November 7, 2023
5 ways to give the ER the cold shoulder this winter
- Family Medicine
- Urgent Care
September 6, 2016 | Family Medicine
Are you one of the 100 million Americans suffering with some sort of chronic pain? Or perhaps you’re currently dealing with acute pain caused by an injury or illness. Pain is becoming increasingly more prevalent in the United States, due in part to our longer lifespans and expanding waistlines. Excess weight and old age both contribute to aches, pains and physical discomfort.
How well you cope with acute or chronic pain, and the specific types you experience, typically depends on:
Overall fitness level
Existing health challenges
Personal pain tolerance
What are some of the most common pains that family practitioners treat on a daily basis?
If you often walk stooped over with one hand holding your lower back, it might be a slight consolation to learn that lower back pain is the most common type of chronic pain in America, according to WebMD. If your pain is not due to a back injury, it’s likely caused by sitting for long stretches at your desk, in your car or in front of the TV.
If you’re over 50, it’s more likely that an arthritic condition or degenerative disc disease is contributing to your back or neck pain. As we age, the soft material inside of our spinal discs may rupture or bulge, pressing on the nerves and spinal cord. Pain can be localized in the neck or lower back, or it can radiate down the buttocks and legs.
Ways to ease your aching back and neck include:
Strength-training and cardio exercises to increase blood flow, strengthen core muscles and reduce pressure on your spine
Physical therapy to reduce joint pain and improve flexibility
•A heating pad
•Hot Epsom salt baths
•Over-the-counter anti-inflammatory medicines like acetaminophen and ibuprofen
Because there are limits and risks for both OTC and prescription pain relievers, be sure to explore alternative solutions with your family doctor.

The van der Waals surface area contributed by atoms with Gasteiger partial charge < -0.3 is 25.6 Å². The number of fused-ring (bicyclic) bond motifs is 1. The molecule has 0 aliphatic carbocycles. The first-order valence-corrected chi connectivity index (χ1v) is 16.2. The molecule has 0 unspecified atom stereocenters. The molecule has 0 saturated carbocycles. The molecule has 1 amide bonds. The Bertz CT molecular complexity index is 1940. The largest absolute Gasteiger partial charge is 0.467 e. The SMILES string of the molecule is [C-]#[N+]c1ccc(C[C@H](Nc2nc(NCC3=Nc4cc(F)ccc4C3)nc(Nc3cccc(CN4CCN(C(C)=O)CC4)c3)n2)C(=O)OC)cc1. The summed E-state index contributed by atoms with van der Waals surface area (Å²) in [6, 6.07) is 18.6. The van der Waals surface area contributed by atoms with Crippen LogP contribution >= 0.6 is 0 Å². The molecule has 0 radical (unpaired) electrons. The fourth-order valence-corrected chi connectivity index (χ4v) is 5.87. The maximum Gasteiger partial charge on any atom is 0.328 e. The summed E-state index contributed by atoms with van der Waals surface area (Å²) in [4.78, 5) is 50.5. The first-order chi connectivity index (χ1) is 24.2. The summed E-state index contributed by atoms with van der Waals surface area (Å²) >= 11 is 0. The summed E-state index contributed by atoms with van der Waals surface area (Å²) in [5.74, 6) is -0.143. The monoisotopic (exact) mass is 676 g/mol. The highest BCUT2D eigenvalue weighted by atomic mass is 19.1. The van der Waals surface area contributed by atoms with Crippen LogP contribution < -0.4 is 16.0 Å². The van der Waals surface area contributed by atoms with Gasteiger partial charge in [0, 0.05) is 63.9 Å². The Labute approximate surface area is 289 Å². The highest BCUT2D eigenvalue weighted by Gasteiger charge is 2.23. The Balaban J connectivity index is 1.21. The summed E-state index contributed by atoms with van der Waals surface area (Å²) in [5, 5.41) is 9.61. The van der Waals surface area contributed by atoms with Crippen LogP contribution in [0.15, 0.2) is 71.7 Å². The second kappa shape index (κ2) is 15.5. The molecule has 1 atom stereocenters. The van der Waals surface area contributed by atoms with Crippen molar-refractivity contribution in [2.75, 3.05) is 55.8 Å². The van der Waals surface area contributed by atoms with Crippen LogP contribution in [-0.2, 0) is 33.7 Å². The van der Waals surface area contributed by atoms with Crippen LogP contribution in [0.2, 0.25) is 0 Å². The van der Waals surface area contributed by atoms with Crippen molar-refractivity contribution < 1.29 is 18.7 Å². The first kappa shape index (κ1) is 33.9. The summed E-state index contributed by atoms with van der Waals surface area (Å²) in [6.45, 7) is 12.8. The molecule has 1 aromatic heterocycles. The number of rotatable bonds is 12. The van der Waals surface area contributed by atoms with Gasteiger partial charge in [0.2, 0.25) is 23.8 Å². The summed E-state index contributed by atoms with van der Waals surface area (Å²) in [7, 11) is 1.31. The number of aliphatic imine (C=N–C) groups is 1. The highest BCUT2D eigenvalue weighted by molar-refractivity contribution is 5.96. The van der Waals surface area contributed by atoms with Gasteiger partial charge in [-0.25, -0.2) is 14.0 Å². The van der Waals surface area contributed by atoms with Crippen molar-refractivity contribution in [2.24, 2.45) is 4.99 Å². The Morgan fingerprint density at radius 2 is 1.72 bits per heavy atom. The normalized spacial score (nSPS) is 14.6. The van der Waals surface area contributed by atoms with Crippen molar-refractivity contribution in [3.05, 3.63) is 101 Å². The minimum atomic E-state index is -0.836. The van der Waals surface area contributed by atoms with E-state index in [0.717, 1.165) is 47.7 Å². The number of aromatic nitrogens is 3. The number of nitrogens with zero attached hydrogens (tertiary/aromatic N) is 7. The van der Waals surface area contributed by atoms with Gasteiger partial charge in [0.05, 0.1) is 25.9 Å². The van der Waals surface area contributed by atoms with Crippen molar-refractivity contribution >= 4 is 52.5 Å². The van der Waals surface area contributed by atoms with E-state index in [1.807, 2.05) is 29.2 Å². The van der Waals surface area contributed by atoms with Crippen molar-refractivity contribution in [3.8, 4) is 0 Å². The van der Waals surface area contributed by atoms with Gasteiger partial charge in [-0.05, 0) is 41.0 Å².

Some form of arthritis is often the cause of patients’ inflamed, stiff and painful joints. Osteoarthritis is the progressive wear and tear of the slippery cartilage that protects the ends of your bones where they form a joint. Rheumatoid arthritis is an autoimmune disease characterized by sharp pain, swelling and deformity in the lining of the joints in the fingers, feet or wrists.
Your orthopedic specialist may prescribe nonsteroidal anti-inflammatory drugs or corticosteroids to relieve pain and decrease inflammation. Other osteoarthritis medications slow bone loss and help your body build new bone. Staying physically active is very important when you have an arthritic condition. It improves circulation and strengthens the muscles around the joint, taking pressure off the joint and bone to reduce pain. Talk to your doctor about the best form of exercise for your specific condition.
Muscle strain or soreness after activities becomes more of a problem as we age. Our muscle fibers become less dense and less flexible. Performing gentle exercises that stretch and lengthen your muscles to keep them pliable and limber such as yoga and Pilates are a great help. Try topical treatments like Aspercreme, Biofreeze or arnica gel to soothe your aches.
Golf, tennis, computer work and snow shoveling can all result in overuse injuries including tendonitis, lateral epicondylitis and carpal tunnel syndrome.
Carpal tunnel syndrome affects 3 to 6 percent of American adults. Caused by a pinched nerve in your wrist, symptoms of carpal tunnel include numbness, tingling and weakness in the hand.
Your doctor might suggest:
Avoiding activities that cause symptoms
Frequent breaks to rest the hand
Nonsteroidal anti-inflammatory drugs
Occupational or physical therapy
If conservative treatments are not successful, your doctor may recommend surgery to treat carpal tunnel syndrome.
Migraines and headaches are the second most common type of chronic pain that Americans deal with. See 3 Easy Ways to Prevent Headaches for some simple, everyday habits that can help you stop a headache before it even starts.
Do you need help managing your acute or chronic pain? Dr. Abe Tomco at North Orem Family Medicine is ready to partner with you and empower you with healthy lifestyle habits to help you care for your body. Dr. Tomco’s motto is, “An ounce of prevention is worth a pound of cure,” and he loves sharing his passion for preventive medicine with children, adolescents and adults.
As a physician, I love helping people through stressful times when they may be sick or hurt. It really helps people to have someone they can trust when making an important medical
decision. I love teaching people about healthy lifestyles and showing them how they can prevent a future illness. I also enjoy the challenge and high stress levels of rural emergency medicine and wilderness medicine.
I want to be the kind of doctor that I would want for my own family. When a doctor takes the time to help their patients understand what is happening and what the plan is, a patient’s anxiety can be greatly reduced. The patient should receive all the information they need to be an equal partner in decision-making and feel empowered about caring for their body. An ounce of prevention is worth a pound of cure.
The Live Better Team
November 7, 2023
October 3, 2023
September 26, 2023
July 31, 2023
This information is not intended to replace the advice of a medical professional. You should always consult your doctor before making decisions about your health.